Anyway, all this to say to you: Happy Dewi Sant! Or Dydd Gwyl Dewi hapus! Do you have a bouquet of daffodils in hand, and a lucky leek stuck behind your left ear? Then, let the March madness begin.

White rabbit, rabbit, rabbit.

Note Bene: David, the patron saint of Wales and doves, whose feast/death day is March 1st (ca. 569-601 AD), would've been a contemporary of Taliesin and Aneirin.

During the height of Welsh resistance against the Normans, Saint David was recognized as the national patron saint. On his deathbed Dewi Sant was said to have uttered: "Brothers be ye constant. The yoke which with single mind ye have taken, bear ye to the end; and whatsoever ye have seen with me and heard, keep and fulfil."

An 8th c. poem prophesied that when all might seem lost, the Cymry would unite under the banner of David to defeat the English; "A lluman glân Dewi a ddyrchafant" (And they will raise the pure banner of Dewi)."

Dewi was son of Sandde, the Prince of Powys— the Ceredigion clan, and Non of Menevia. He founded a Celtic monastery at Glyn Rhosin (Vale of Roses) at Sir Benfro. He was buried at St David's Cathedral at Pembrokeshire; his shrine was a pilgrimage hot spot during the Middle Ages. Saint David is also associated with corpse candles, a flame, or blue fireball (bog-fire, will-o-the-wisp, ignis fatuus) that foretold death.

The Welsh wear a daffodil (symbol of spring) or the leek (secret sign) on their lapel to celebrate the feast of St. David. The words are similar in Welsh, Cenhinen (leek) and Cenhinen Pedr (daffodil, "Peter's leek").The leek was used as a symbol to distinguish Welsh troops from the pagan Saxon enemy. Friend or foe.

The word Cymry dates back to the post-Classical Roman Era, meaning the peoples of "Yr Hen Ogledd", or the Men of the North. In Old Welsh combrog means "compatriot, or Welshman"; from cymryubrogi —country, or territory.

The word Wales, or Welsh, is not from within the culture. It's from the Germanic root (Walh, Walha) foreigner, which ironically was derived from the name of a fierce Gaulish tribe, the Volcae Tectosages—who gave Rome some real grief. The Volcae fought alongside Alexander the Great, and feared nothing.  

Britain 500 AD: Pink: Celtic Britons, or Welsh. Blue: Germanic tribes Angles, Saxons. Green: Gaels & Picts.

There was a lot of prehistoric travel back and forth from southern Ireland to Wales. During the 5th c., Gwynned was an Irish settlement, as was Anglesey. The word Gwynedd is an early borrowing from the Irish, related to the  Old Irish name Féni. Finn/Gwyn are cognates—fair/white.

My family name, Walsh (the Welshmen), is Breathnach in Irish. This does not mean our family were supplanted Normans, they might have come over to Bantry from Wales with Strongbow, they may have been descendants from the kingdom of Gwynned, or they may simply have been Brittonic-speakers in Ireland.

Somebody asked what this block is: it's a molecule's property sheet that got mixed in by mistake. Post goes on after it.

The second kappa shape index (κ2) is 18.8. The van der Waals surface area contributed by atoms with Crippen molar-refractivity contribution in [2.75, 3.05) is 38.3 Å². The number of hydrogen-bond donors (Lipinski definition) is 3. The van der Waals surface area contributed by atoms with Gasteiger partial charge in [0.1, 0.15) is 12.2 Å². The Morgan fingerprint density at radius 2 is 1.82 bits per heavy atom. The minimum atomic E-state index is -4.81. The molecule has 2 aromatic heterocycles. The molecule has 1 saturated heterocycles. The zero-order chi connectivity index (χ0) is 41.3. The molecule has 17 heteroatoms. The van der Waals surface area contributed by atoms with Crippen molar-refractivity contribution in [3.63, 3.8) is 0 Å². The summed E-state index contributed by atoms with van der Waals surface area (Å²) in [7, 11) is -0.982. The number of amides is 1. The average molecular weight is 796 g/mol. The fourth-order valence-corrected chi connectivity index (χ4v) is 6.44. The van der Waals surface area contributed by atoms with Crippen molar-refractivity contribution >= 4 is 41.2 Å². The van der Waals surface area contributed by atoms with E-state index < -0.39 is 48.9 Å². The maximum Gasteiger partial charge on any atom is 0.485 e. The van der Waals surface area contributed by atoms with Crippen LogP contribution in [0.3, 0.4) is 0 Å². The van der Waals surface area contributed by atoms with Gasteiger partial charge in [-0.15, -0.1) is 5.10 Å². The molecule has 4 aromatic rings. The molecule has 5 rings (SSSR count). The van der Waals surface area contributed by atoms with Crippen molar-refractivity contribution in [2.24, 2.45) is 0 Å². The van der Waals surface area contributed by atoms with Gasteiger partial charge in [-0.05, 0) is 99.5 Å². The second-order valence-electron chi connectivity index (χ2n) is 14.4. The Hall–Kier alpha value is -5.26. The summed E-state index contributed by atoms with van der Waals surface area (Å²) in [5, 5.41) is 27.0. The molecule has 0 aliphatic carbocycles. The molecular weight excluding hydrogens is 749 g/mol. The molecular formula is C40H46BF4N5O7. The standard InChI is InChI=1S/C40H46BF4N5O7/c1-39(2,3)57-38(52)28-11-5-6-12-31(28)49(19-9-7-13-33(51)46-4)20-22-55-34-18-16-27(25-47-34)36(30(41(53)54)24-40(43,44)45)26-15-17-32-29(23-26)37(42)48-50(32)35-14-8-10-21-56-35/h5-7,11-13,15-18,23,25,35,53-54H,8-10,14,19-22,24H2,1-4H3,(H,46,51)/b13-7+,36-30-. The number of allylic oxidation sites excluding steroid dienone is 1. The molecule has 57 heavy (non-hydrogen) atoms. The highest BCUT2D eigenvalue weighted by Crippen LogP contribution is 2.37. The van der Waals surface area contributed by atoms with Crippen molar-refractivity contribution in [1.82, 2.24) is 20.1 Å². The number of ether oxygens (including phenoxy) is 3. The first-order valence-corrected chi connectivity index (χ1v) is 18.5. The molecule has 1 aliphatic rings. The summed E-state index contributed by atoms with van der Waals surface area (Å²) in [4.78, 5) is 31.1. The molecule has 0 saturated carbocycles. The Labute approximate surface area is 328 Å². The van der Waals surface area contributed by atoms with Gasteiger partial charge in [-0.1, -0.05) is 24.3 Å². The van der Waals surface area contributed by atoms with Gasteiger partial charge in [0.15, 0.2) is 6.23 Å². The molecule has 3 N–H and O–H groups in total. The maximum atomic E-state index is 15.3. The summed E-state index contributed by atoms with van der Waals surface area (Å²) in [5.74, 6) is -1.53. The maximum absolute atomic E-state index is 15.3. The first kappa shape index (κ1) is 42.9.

My grannie's Irish Grammar book: Sinead Breatnac (Jane Walsh).

Saint David
Saint David's Day
Taliesin - Wikipedia
Welsh Language - Wikipedia
Welsh people - Wikipedia

My Welsh friend Mabli (Maria Teresa Agozzino) wrote a brilliant folklore paper on the Patagonian Welsh: Transplanted Traditions: An Assessment of Welsh Lore and Language in Argentina

Literrata: It's PADDY not Patty
St Patrick was a Strathclyde Briton


Unknown said...

Maureen,I have been reading your blog lately and some of your interesting posts .I also was curious about what camera you use for your blog photos,(I'm buying a new camera soon ).

Maureen Hurley said...

Hi Karen, I just discovered a slew of unmonitored comments in a Blogger archive. Sorry I don't see your comment. I used to use Nikon P60s, sort of a cross between a DSL camera and point & shoot. So nearly all the photos are from them (I have 3, and keep swapping parts). But they've grown weary of the concept of taking crisp photos. Apparently the screen processor wears out around 10,000 photographs. And I do take lots and lots of photos, but I throw away at least half of them, if not more.

NOw I'm using another semi point & shoot, a Panasonic Lumex, I love the lens clarity, but the processor is also growing weary, and I've definitely not hit the 10,000 photo mark yet. Close. So I'm limping along with it, until another deal comes along I can't pass up. I need a real DSLR camera. But they're battery hogs, they're way too overpriced, and huge, they won't exactly fit in my jeans pocket. And they're thief candy. So my old beat up cameras are good theft deterrents. (I also took the Nikon logo off).

My first digital camera was an off-brant Chinese number, with a strong blue tint, but it took surprisingly good photos. I borrowed a Minolta for a while too. So if there's a particular photo you're curious about, I probably can remember which camera it was.

In the old days, I used a Pentax K1000 and an early model of the Vivitar zoom lens, fantastic piece of glass. I used it until the ballbearlings came rolling out of the focus ring. So the old photos, from negatives, or prints, are from that camera. I cried when I finally killed it.